Imagine you’re in high school and you find out for the past 50 years, there’s been a massive annual party that everyone else goes to, but you were never invited. And this isn’t just any party–it has glorious dance music, over-the-top costumes, and human-sized hamster wheels–and, to reiterate, everyone else has been going, every single year, except for you.
That’s how it feels to be an American who is only now finding out about Eurovision Song Contest.
From what I can gather, the European Song Contest is like American Idol in its heyday, if you took every boring white guy with a guitar and replaced him with a techno dancer in drag and also everyone was huffing glue. It’s a visual orgasm of sequins and visual effects that one can only hope to understand through excessive YouTube research of previous acts. And tomorrow it’s airing live in America for the first time.
What is “The Eurovision Song Contest”?
In order to become better acquainted with the reality event/phenomenon that’s captivated Europe since 1956, I spoke to British stand-up comedian Josie Long who was able to walk me through the madness in anticipation of the final round tomorrow night, which will be airing in America for the first time.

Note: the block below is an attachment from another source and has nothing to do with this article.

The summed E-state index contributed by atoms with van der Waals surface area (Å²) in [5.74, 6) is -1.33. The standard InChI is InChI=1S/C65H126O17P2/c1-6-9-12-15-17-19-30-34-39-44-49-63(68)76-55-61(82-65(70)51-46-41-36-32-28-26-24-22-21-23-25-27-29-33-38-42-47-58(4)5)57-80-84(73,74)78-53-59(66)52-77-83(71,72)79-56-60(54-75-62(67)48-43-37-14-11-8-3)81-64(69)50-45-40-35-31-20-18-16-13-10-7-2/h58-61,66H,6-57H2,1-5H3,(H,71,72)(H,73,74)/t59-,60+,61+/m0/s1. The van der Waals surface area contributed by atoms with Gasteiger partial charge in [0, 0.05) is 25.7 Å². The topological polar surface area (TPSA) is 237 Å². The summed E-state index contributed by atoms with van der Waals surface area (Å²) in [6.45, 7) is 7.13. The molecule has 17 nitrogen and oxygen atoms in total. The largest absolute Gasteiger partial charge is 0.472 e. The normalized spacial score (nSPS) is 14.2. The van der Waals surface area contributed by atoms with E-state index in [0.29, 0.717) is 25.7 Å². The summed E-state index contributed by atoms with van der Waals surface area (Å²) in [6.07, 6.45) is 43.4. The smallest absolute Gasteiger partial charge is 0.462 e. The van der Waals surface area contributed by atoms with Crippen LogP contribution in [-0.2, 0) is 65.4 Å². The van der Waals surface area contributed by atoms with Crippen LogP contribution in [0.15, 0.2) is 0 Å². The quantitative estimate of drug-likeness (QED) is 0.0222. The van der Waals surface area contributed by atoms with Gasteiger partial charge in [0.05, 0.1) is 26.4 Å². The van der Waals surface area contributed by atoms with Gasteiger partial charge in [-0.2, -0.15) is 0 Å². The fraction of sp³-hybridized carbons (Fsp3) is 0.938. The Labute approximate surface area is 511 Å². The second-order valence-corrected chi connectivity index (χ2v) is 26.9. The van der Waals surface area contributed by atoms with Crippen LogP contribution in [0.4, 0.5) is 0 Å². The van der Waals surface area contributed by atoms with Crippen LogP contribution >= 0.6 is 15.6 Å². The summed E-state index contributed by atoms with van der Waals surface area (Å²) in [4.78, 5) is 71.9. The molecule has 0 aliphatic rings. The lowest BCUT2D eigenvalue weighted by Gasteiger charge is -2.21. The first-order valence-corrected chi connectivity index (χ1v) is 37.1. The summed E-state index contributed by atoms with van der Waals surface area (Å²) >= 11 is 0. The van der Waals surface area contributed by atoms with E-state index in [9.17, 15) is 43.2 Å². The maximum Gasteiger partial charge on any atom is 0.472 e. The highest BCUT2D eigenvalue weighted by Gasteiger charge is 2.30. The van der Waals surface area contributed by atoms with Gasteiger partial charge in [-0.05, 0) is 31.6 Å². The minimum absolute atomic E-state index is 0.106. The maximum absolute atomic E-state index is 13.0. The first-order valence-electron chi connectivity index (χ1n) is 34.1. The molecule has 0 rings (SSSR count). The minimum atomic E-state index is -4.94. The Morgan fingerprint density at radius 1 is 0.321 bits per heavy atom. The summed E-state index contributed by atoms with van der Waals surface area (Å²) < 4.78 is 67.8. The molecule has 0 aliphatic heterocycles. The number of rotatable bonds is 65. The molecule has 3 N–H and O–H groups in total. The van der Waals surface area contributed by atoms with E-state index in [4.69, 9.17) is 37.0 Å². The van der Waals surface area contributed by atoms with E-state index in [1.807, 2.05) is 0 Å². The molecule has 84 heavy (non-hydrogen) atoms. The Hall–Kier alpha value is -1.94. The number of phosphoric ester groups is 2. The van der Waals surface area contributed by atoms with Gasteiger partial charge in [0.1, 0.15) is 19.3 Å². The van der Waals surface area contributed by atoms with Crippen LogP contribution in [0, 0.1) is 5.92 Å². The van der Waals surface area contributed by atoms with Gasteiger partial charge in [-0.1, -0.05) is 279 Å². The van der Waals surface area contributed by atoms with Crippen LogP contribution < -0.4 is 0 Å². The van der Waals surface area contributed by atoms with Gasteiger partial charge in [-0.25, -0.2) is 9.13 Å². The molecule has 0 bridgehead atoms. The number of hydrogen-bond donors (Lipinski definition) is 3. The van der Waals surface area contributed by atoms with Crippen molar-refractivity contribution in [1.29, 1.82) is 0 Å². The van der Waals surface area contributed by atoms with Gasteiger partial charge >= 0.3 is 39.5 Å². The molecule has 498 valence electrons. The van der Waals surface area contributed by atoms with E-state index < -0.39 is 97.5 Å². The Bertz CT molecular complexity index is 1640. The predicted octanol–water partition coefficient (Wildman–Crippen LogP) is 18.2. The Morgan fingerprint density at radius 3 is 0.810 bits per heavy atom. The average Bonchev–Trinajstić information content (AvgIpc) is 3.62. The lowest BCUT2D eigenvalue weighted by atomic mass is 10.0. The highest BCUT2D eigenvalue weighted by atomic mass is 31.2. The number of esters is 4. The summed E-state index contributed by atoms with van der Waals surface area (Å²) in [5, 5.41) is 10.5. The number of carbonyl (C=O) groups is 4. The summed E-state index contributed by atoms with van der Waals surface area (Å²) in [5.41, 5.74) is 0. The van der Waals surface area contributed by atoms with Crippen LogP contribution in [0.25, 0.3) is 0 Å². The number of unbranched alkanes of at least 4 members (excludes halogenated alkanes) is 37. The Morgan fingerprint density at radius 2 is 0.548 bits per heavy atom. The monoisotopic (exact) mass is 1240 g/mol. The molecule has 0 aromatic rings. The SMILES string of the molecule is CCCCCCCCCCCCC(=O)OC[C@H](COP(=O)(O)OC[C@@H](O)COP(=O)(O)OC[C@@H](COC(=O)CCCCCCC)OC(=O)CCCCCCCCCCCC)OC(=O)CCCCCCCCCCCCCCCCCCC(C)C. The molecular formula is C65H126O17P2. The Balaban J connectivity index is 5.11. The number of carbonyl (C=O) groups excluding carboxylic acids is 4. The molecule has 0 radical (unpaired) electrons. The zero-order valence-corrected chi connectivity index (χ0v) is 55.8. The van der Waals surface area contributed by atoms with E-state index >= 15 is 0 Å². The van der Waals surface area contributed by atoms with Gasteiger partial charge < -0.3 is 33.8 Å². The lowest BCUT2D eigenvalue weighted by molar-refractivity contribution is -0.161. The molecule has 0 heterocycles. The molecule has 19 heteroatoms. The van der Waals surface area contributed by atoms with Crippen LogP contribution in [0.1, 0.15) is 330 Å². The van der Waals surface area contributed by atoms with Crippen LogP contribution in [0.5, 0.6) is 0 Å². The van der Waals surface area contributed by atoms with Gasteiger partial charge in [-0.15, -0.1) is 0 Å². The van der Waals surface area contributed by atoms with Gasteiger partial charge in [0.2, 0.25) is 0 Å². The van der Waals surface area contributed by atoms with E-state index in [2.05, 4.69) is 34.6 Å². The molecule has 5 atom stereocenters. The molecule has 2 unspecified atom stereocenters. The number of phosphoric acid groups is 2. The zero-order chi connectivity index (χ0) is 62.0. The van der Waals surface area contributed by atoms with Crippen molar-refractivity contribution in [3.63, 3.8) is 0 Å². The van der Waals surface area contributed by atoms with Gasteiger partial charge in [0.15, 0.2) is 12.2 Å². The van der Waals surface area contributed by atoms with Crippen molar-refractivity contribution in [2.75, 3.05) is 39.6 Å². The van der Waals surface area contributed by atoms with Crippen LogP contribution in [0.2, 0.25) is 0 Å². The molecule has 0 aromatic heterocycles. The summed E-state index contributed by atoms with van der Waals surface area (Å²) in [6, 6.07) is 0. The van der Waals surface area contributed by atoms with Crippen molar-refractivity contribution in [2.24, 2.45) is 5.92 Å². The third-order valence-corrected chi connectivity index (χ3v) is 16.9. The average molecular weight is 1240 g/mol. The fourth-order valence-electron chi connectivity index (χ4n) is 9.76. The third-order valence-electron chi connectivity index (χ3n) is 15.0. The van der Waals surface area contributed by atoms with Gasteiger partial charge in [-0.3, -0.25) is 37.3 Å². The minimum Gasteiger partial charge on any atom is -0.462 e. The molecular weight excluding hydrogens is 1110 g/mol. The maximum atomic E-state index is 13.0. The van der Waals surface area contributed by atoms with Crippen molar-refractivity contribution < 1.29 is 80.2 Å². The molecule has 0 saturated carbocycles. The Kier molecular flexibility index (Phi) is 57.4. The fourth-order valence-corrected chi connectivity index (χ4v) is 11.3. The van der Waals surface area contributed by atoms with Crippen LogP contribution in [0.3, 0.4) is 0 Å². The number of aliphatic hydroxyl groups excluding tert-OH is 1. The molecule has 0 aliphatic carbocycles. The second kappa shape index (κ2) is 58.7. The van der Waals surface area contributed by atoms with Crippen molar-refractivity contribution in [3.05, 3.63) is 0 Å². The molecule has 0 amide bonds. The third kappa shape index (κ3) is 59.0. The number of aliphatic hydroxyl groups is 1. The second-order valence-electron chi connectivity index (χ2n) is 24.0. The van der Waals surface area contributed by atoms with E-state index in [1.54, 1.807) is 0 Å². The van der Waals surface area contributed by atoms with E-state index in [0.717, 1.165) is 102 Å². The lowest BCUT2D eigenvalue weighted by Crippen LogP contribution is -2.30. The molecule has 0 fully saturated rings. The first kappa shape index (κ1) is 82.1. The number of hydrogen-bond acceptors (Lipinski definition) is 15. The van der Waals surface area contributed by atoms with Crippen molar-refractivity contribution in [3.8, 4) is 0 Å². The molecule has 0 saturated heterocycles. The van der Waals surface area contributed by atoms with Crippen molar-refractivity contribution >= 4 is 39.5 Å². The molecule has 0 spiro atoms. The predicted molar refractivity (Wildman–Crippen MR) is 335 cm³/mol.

“The first thing I’ve got to say is the people who don’t love it don’t have a heart and don’t love being alive,” Ms. Long said.
Basically, it’s a competition in which every country in Europe presents a singer and a song. While Eurovision used to require artists to perform songs in their official national language, they’ve loosened the rules, and nowadays most performances are in English. Technically, the entry has to be a pop song, but the definition has been stretched to allow for a wide variety of musical styles.
In 2006, a hard rock band called Lordi comprised of members all wearing monster masks won for Finland (the lead monster wore a top hat with a Finish flag.)
The definition of “Europe” has also been stretched to allow countries to enter that might not technically be considered part of the continent.
“It’s a bit political and it’s a bit fucked,” Ms. Long says. “They say Azerbaijan is in Europe, which it is not. Even Israel! Israel is the Middle East. It’s not really Europe.”
Americans might get a little sore seeing Australia allowed in again after being granted special permission last year, but Ms. Long is happy to have them. “Australia I have no problem with because Australia has loved Eurovision since day one, and they have been so desperate to get involved and they deserve to be involved because they’re amazing.”
So how does the actual competition work?
Countries compete in semi-final rounds to be one of the 27 nations that perform in the finale, but because The Big Five–Spain, France, Italy, the UK, and Germany–give the most money to funding the contest, they’re guaranteed a spot. The host country also gets an automatic slot in the finale.
Since Sweden won last year with “Heroes,” (an optimistic, bouncy pop anthem performed by Måns Zelmerlöw), they’re hosting this year.